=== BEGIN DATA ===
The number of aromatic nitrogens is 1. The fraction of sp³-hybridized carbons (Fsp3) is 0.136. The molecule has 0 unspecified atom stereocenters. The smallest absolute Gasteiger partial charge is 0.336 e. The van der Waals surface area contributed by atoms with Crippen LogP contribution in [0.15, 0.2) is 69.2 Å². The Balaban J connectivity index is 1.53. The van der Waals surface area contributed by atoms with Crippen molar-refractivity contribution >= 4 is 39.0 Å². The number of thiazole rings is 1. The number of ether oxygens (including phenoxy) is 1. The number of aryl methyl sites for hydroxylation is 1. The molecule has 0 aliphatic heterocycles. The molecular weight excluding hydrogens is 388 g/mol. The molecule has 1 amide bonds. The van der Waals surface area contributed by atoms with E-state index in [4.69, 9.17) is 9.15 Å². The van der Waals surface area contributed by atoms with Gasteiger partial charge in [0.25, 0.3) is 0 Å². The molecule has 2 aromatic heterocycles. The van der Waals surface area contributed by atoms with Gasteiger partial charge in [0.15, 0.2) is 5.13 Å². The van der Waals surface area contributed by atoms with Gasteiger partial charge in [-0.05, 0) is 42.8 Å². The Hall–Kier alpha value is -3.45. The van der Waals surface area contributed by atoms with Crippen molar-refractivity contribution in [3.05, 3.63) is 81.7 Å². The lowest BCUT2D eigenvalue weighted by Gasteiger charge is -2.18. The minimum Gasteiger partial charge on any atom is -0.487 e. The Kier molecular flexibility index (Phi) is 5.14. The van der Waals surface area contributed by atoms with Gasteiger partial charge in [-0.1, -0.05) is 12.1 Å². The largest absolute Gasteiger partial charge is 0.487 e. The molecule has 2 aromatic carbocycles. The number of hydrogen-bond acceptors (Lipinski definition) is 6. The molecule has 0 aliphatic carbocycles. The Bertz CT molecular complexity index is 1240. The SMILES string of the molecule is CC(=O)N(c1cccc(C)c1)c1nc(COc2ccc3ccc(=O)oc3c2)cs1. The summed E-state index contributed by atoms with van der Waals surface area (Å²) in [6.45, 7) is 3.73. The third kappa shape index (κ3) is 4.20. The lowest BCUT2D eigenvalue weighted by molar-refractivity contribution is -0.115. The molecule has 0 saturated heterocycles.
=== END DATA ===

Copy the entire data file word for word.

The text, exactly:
The number of aromatic nitrogens is 1. The fraction of sp³-hybridized carbons (Fsp3) is 0.136. The molecule has 0 unspecified atom stereocenters. The smallest absolute Gasteiger partial charge is 0.336 e. The van der Waals surface area contributed by atoms with Crippen LogP contribution in [0.15, 0.2) is 69.2 Å². The Balaban J connectivity index is 1.53. The van der Waals surface area contributed by atoms with Crippen molar-refractivity contribution >= 4 is 39.0 Å². The number of thiazole rings is 1. The number of ether oxygens (including phenoxy) is 1. The number of aryl methyl sites for hydroxylation is 1. The molecule has 0 aliphatic heterocycles. The molecular weight excluding hydrogens is 388 g/mol. The molecule has 1 amide bonds. The van der Waals surface area contributed by atoms with E-state index in [4.69, 9.17) is 9.15 Å². The van der Waals surface area contributed by atoms with Gasteiger partial charge in [0.25, 0.3) is 0 Å². The molecule has 2 aromatic heterocycles. The van der Waals surface area contributed by atoms with Gasteiger partial charge in [0.15, 0.2) is 5.13 Å². The van der Waals surface area contributed by atoms with Gasteiger partial charge in [-0.05, 0) is 42.8 Å². The Hall–Kier alpha value is -3.45. The van der Waals surface area contributed by atoms with Crippen molar-refractivity contribution in [3.05, 3.63) is 81.7 Å². The lowest BCUT2D eigenvalue weighted by Gasteiger charge is -2.18. The minimum Gasteiger partial charge on any atom is -0.487 e. The Kier molecular flexibility index (Phi) is 5.14. The van der Waals surface area contributed by atoms with Gasteiger partial charge in [-0.1, -0.05) is 12.1 Å². The largest absolute Gasteiger partial charge is 0.487 e. The molecule has 2 aromatic carbocycles. The number of hydrogen-bond acceptors (Lipinski definition) is 6. The molecule has 0 aliphatic carbocycles. The Bertz CT molecular complexity index is 1240. The SMILES string of the molecule is CC(=O)N(c1cccc(C)c1)c1nc(COc2ccc3ccc(=O)oc3c2)cs1. The summed E-state index contributed by atoms with van der Waals surface area (Å²) in [6.45, 7) is 3.73. The third kappa shape index (κ3) is 4.20. The lowest BCUT2D eigenvalue weighted by molar-refractivity contribution is -0.115. The molecule has 0 saturated heterocycles.